Last week Google made front page news with the revelation that its StreetView mapping cars had hit the roads of UK cities.
For those of you who don’t know what Google StreetView is, it is the 360 degree photographing of urban layouts to produce a complete online photographic record of any given point within the StreetView map network.
Currently, a host of cities in the US and France have been photo-mapped and uploaded to the Google Maps website, allowing any internet user to view any street included in the network at any time.
With the arrival of the mapping cars in the UK, the same visual access to our streets is imminent and this has resulted in the previously mentioned front page headlines. Privacy campaigners are appalled by the StreetView concept and they argue that it is a massive invasion of people’s privacy.
However, Google has responded by saying it will blur the faces of anyone captured on film and that it will abide by all relevant UK laws.
So are the privacy issues really a concern?
I don’t believe so. Our identities will not really be betrayed by StreetView and while the opponents do have some valid points, I strongly believe that the positives significantly outweigh the negatives.
One quick test of the new application and the fantastic potential of StreetView leaps out at you. I found myself looking at US cities to get a flavour of whether they would be interesting to visit in person. So this technology is a great way to research potential holiday destinations or even to research home purchases. It can also be used to locate sites or to visualise journey routes.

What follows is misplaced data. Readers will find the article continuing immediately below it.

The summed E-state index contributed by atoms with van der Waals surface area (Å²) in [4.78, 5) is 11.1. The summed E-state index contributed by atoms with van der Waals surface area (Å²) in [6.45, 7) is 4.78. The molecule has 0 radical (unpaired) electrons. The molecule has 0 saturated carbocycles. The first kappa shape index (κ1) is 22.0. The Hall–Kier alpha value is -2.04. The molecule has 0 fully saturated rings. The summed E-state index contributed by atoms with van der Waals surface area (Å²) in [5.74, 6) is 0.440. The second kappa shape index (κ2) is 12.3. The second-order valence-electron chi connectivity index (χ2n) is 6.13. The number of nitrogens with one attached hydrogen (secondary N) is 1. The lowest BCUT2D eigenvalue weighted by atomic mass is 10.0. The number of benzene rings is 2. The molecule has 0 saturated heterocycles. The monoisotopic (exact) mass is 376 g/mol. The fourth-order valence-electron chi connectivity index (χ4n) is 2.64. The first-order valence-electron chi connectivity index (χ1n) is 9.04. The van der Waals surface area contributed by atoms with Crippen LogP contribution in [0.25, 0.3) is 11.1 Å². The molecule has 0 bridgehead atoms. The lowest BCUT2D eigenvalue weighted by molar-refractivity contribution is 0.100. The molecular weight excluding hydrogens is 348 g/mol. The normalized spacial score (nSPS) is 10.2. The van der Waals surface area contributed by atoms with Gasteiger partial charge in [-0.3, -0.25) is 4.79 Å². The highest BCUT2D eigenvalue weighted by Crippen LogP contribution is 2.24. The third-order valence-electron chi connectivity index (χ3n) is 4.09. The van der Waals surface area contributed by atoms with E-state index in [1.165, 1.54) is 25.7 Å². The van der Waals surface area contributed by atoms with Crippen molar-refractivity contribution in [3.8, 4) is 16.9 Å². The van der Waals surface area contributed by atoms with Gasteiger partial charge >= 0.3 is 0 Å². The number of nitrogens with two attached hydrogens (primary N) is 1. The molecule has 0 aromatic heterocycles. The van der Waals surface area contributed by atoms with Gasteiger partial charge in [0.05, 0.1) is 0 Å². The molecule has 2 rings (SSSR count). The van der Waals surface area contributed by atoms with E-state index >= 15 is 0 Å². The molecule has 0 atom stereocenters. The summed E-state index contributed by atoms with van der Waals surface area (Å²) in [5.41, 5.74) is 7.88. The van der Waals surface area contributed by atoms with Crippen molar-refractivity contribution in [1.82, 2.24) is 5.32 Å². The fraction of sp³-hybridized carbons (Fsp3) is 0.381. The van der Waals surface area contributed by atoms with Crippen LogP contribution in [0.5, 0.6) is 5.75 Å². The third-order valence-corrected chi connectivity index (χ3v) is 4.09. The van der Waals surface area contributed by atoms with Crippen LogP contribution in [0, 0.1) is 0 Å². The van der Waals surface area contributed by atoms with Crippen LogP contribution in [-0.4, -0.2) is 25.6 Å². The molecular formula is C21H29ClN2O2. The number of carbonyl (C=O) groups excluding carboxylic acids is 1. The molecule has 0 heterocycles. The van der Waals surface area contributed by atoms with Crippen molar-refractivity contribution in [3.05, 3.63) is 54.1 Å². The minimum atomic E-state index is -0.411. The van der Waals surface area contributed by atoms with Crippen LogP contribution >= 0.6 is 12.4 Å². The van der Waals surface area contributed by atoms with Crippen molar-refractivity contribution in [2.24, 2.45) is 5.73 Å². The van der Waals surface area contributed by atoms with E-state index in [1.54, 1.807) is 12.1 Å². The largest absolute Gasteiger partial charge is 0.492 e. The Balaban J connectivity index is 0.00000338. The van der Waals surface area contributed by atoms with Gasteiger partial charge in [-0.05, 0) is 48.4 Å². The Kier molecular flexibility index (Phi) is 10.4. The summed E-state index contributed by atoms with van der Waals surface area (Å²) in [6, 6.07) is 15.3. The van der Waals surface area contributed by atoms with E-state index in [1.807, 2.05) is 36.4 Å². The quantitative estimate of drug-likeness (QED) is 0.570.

And of course the potential going forward is immense. An interactive feature could expand the possibilities vastly, while StreetView could even become a totally new concept in communication.
As long as the understandable privacy issues are fully respected then I believe StreetView will be an exciting addition to the ever expanding potential of the internet.
One more thought. Whatever happens with the development of this technology, what is sure is that companies employing it will have to ensure that they have the server power to support it.
Increasingly companies are turning to dedicated server solutions to meet increased processing requirements. As a global leader Google will undoubtedly be running its StreetView technology on dedicated servers, so those looking to capitalise on the exciting new potential should definitely consider a dedicated server solution.